= Ken = A completely new stage of what looks like the back of a neighborhood of old brick apartment buildings that looks somewhat similar to Brooklyn, with a directly visible bridge hanging over the area. There is a painting on one of the buildings in the background on the left side of the stage, in which the players fight in front of a huge picture of an African-American man and woman. A minor note, but there is also a sign that is supposed to read 'one way' as in the common street signs we see in America, but instead reads 'way' only; why Capcom did this, or why the artist did I cannot think of an explanation.

= Guile = Very similar to Charlie's SFA2 stage, Guile's SSFIITR stage has a jet (a Harrier?) hovering in the background that rises at the start of the match and lowers out of sight at the end. Guile's SSFIITR stage, however, does not take place at night in a city lit with billboards and signs as Charlie's stage in SFA2; instead it seems to be constructed more like an unfinished structure, with a clear blue sky with a few nicely-textured white clouds as a backdrop. Not much else to tell about this stage besides the fact that the hovering jet seems to be textured with the glare of sunlight on its surface.

= Chun-Li = Capcom borrowed Chun-Li's SFA2 stage and put it in SSFIITR for us to enjoy. I am pretty sure the only thing changed is at the complete left side of the stage what used to be a structure has been emitted. A nice flair to the overall presentation of the game, considering a little mixing between the SF and SFA series in such a fashion is rare.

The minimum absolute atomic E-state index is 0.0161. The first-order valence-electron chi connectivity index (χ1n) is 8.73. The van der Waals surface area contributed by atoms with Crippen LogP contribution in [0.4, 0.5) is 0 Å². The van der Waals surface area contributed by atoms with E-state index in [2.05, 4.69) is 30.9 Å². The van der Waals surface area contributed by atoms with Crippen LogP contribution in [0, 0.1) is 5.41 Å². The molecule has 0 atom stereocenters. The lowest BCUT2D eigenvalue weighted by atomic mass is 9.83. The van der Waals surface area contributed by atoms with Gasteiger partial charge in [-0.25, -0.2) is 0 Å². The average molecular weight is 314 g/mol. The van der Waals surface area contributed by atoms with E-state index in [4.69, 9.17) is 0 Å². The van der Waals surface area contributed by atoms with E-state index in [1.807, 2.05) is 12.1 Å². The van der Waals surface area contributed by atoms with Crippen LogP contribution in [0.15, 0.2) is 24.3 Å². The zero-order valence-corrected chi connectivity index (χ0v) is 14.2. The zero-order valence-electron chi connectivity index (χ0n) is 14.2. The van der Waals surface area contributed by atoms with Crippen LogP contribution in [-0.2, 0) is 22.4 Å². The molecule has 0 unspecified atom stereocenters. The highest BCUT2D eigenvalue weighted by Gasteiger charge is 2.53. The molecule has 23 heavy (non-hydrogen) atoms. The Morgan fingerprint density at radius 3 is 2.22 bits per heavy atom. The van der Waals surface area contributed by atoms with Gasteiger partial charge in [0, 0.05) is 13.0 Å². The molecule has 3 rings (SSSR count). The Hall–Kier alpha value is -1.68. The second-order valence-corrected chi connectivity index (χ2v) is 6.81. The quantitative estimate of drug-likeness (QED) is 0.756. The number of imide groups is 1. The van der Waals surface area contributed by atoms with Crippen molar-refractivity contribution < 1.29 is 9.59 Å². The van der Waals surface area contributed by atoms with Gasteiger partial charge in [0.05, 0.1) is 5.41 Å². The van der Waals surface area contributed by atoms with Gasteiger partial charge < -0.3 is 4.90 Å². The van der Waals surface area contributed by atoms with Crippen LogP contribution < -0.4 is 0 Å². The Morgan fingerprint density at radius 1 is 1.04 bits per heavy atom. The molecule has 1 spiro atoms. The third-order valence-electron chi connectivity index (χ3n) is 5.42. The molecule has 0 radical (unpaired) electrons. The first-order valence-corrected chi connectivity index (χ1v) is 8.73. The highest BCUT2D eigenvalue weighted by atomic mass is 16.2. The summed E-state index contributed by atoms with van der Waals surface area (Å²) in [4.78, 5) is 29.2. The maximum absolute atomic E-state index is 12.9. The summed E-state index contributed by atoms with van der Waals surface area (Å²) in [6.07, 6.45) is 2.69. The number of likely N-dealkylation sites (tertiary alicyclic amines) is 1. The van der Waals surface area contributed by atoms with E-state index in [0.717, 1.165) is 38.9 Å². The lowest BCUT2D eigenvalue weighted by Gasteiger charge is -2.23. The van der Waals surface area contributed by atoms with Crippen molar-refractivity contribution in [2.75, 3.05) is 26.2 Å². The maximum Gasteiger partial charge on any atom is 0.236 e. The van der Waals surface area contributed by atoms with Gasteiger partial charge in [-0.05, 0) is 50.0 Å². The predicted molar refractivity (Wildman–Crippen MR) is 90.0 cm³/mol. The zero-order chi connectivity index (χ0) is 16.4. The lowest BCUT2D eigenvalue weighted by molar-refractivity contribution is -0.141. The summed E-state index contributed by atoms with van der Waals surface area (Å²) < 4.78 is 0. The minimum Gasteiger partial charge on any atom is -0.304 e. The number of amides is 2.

= Ryu = Ryu's new stage is very similar to that of his Street Fighter III 3rd Strike stage, with just some minor tweaks in the overall presentation. The stage looks great with nice hues and some beautiful textures on the foreground and background structures. Not much to talk about, considering you've seen Ryu's SFIII3S stage, right? You have, haven't you?

= Balrog = Balrog fights in his stage from SFA3; No more, no less. With lots of colorful Las Vegas lights and lots of women, this stage is a reminder of how great the stage design of SFA3 was.

= Zangief = The 'Big Bear' now fights in a slightly re-designed version of his SSFIIT stage. The stage now has the same crowd of rowdy working men cheering on the fight but secluded, positioned a lot farther away from the complete right side of the stage than before, also with a giant pipe covering most of the remaining space on the middle part of the stage, accompanied by chains, walkways, and fire-illuminated backdrop.